The Rad-57™ is a safe and effective device for noninvasive carboxyhemoglobin (SpCO®) measurements. However, a recent study of 120 subjects by Touger et al questions the accuracy of SpCO measurements from the Rad-57 device as compared to laboratory carboxyhemoglobin (COHb) levels. The results of the Touger study are significantly different than other available studies of 1,690 subjects and are also significantly different than Masimo’s internal testing of 3,629 measurements. In Masimo’s opinion, based on internal testing of 3,629 measurements, it is not possible for a functioning Rad-57 device and sensor to produce these results when the directions for use are followed and the measurements are compared to simultaneous COHb levels. There are multiple potential reasons for the results reported in the Touger study, including device malfunction, sensor malfunction, finger positioning in the sensor, timing of laboratory COHb measurements, reporting of zero from the device memory when the device actually was unable to measure and displayed dashes, patient motion, and/or external light interference. Over 8,000 Rad-57 devices with SpCO are in use by clinicians worldwide and Masimo has received complaints from less than 1% of customers since the product was introduced. Since the introduction of the Rad-57, Masimo has received countless reports from clinicians that the device has enabled them to save lives and limit the damaging effects of CO poisoning. If clinicians question SpCO readings from the Rad-57 device, they should repeat the test and make sure they follow the directions for use. If they further question the results of the device, they should obtain an invasive blood sample and perform laboratory analysis. Masimo strongly encourages any clinician who questions the accuracy of SpCO measurements from the Rad-57 device to perform their own statistically significant evaluation per the directions for use, and compare the readings to a simultaneous invasive blood sample, analyzed on a laboratory CO-oximeter for COHb.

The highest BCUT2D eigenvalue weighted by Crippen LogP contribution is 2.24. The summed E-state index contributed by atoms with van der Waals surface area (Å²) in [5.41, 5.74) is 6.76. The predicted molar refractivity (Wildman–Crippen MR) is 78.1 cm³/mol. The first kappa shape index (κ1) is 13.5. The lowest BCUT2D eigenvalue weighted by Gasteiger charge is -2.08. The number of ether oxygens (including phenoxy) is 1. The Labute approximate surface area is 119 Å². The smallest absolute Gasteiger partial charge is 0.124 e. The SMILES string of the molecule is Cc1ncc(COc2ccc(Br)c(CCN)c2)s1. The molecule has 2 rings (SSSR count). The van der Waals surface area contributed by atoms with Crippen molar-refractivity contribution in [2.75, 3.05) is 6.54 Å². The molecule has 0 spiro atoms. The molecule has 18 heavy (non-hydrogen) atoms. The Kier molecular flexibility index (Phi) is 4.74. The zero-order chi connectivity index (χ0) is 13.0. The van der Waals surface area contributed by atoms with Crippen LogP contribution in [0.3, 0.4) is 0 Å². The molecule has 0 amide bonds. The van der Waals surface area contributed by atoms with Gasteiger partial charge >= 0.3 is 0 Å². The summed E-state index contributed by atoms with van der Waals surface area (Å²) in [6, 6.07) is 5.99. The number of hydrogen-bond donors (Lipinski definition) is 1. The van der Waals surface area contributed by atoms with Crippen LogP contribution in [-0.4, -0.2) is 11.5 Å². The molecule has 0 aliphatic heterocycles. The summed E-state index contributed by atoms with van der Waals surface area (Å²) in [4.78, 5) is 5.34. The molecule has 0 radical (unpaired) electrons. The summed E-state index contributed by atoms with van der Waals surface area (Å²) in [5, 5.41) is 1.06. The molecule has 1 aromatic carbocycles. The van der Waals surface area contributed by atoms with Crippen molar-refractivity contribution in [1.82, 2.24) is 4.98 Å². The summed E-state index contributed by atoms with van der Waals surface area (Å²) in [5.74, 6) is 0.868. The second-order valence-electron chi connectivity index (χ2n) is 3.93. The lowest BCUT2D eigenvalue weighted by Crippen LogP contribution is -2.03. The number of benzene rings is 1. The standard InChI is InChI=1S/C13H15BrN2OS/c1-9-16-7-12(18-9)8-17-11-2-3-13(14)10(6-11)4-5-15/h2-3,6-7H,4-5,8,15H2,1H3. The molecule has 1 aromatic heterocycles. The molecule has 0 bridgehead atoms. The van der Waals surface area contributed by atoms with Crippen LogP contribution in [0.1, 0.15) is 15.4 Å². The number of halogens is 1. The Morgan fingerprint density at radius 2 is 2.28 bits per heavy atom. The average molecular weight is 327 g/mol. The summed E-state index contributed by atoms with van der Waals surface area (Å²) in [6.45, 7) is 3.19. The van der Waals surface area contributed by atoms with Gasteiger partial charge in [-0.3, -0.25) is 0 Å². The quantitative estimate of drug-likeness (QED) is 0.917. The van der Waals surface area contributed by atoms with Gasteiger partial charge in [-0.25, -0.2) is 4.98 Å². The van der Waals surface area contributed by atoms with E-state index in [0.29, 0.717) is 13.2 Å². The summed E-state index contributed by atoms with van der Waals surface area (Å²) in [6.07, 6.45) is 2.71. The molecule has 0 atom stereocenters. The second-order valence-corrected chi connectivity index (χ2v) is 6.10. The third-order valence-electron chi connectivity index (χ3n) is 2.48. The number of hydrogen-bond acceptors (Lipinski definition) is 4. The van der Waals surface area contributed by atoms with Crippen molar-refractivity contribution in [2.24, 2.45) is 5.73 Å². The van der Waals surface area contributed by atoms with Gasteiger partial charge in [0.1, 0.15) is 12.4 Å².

Rad-57 SpCO Accuracy
    Sources of variation in any measurement exist, even between reference methods, and comparing results from multiple devices increases the expected variability of the comparisons.4 Gehring et al performed a study measuring COHb using the same blood sample analyzed on two identical devices from 5 different CO-oximeter manufacturers, and showed up to a 0.8% standard deviation in COHb measurements in the same model device.5 At two standard deviations, this represents a -1.6% to +1.6% limit of agreement with a laboratory COHb device – compared to itself.

    When describing SpCO accuracy compared to laboratory analysis of COHb, some studies use bias and standard deviation and other studies use “limits of agreement.” Limits of agreement are a similar concept to expressing accuracy with standard deviations and can be interpreted to mean that when comparing SpCO to invasive carboxyhemoglobin (COHb), about 95% of SpCO measurements would fall within the limits of agreement.

    The exact limits of agreement range is calculated as the bias ±1.96 times the standard deviation. For example:
    >> At a bias of 0% and standard deviation of 3%, the limits of agreement are -5.9% to + 5.9%, meaning 95% of SpCO measurements were between 5.9% below COHb to 5.9% above COHb.
    >> At a bias of +3% and standard deviation of 3%, the limits of agreement are -2.8% to +8.9%, meaning 95% of SpCO measurements were between 2.8% below COHb to 8.9% above COHb.